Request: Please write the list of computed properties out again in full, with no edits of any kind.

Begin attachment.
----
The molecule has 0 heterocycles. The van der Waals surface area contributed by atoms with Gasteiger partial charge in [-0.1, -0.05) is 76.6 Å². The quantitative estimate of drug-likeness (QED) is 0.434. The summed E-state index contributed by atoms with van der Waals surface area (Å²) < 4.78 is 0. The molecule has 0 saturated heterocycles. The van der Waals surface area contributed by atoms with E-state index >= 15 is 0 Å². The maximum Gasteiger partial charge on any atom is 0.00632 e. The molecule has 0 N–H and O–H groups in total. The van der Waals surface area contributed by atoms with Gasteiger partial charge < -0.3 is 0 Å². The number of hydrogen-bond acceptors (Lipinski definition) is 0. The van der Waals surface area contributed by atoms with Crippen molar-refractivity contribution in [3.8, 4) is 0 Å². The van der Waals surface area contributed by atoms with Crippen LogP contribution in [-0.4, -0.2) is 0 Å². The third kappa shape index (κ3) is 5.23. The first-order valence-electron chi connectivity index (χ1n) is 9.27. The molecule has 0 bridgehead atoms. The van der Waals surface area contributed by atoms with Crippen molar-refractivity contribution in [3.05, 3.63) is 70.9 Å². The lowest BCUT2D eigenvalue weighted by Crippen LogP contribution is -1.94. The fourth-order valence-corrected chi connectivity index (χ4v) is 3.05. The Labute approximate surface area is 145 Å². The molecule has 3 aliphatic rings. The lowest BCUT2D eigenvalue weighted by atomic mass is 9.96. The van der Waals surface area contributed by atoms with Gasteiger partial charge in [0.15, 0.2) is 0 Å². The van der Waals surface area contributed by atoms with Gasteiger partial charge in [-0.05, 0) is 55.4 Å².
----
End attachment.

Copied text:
The molecule has 0 heterocycles. The van der Waals surface area contributed by atoms with Gasteiger partial charge in [-0.1, -0.05) is 76.6 Å². The quantitative estimate of drug-likeness (QED) is 0.434. The summed E-state index contributed by atoms with van der Waals surface area (Å²) < 4.78 is 0. The molecule has 0 saturated heterocycles. The van der Waals surface area contributed by atoms with E-state index >= 15 is 0 Å². The maximum Gasteiger partial charge on any atom is 0.00632 e. The molecule has 0 N–H and O–H groups in total. The van der Waals surface area contributed by atoms with Gasteiger partial charge < -0.3 is 0 Å². The number of hydrogen-bond acceptors (Lipinski definition) is 0. The van der Waals surface area contributed by atoms with Crippen molar-refractivity contribution in [3.8, 4) is 0 Å². The van der Waals surface area contributed by atoms with Crippen LogP contribution in [-0.4, -0.2) is 0 Å². The third kappa shape index (κ3) is 5.23. The first-order valence-electron chi connectivity index (χ1n) is 9.27. The molecule has 0 bridgehead atoms. The van der Waals surface area contributed by atoms with Crippen molar-refractivity contribution in [3.05, 3.63) is 70.9 Å². The lowest BCUT2D eigenvalue weighted by Crippen LogP contribution is -1.94. The fourth-order valence-corrected chi connectivity index (χ4v) is 3.05. The Labute approximate surface area is 145 Å². The molecule has 3 aliphatic rings. The lowest BCUT2D eigenvalue weighted by atomic mass is 9.96. The van der Waals surface area contributed by atoms with Gasteiger partial charge in [0.15, 0.2) is 0 Å². The van der Waals surface area contributed by atoms with Gasteiger partial charge in [-0.05, 0) is 55.4 Å².